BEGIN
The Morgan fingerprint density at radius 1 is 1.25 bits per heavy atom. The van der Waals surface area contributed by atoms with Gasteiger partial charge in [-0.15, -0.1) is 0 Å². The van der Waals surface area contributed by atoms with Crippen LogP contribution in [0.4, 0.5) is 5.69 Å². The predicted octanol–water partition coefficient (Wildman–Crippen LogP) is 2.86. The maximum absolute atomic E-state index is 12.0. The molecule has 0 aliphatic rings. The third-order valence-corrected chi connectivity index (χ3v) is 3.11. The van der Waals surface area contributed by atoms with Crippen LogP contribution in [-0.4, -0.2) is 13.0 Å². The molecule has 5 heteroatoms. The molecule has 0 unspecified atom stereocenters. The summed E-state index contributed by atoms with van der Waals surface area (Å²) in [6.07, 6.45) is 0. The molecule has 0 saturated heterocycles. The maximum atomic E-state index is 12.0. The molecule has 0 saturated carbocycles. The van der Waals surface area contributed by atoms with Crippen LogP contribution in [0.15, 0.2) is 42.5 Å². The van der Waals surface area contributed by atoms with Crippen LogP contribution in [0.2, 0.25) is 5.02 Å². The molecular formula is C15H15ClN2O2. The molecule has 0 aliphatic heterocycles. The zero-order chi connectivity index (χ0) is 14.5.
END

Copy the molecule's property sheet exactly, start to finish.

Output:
The Morgan fingerprint density at radius 1 is 1.25 bits per heavy atom. The van der Waals surface area contributed by atoms with Gasteiger partial charge in [-0.15, -0.1) is 0 Å². The van der Waals surface area contributed by atoms with Crippen LogP contribution in [0.4, 0.5) is 5.69 Å². The predicted octanol–water partition coefficient (Wildman–Crippen LogP) is 2.86. The maximum absolute atomic E-state index is 12.0. The molecule has 0 aliphatic rings. The third-order valence-corrected chi connectivity index (χ3v) is 3.11. The van der Waals surface area contributed by atoms with Crippen LogP contribution in [-0.4, -0.2) is 13.0 Å². The molecule has 5 heteroatoms. The molecule has 0 unspecified atom stereocenters. The summed E-state index contributed by atoms with van der Waals surface area (Å²) in [6.07, 6.45) is 0. The molecule has 0 saturated heterocycles. The maximum atomic E-state index is 12.0. The molecule has 0 saturated carbocycles. The van der Waals surface area contributed by atoms with Crippen LogP contribution in [0.15, 0.2) is 42.5 Å². The van der Waals surface area contributed by atoms with Crippen LogP contribution in [0.2, 0.25) is 5.02 Å². The molecular formula is C15H15ClN2O2. The molecule has 0 aliphatic heterocycles. The zero-order chi connectivity index (χ0) is 14.5.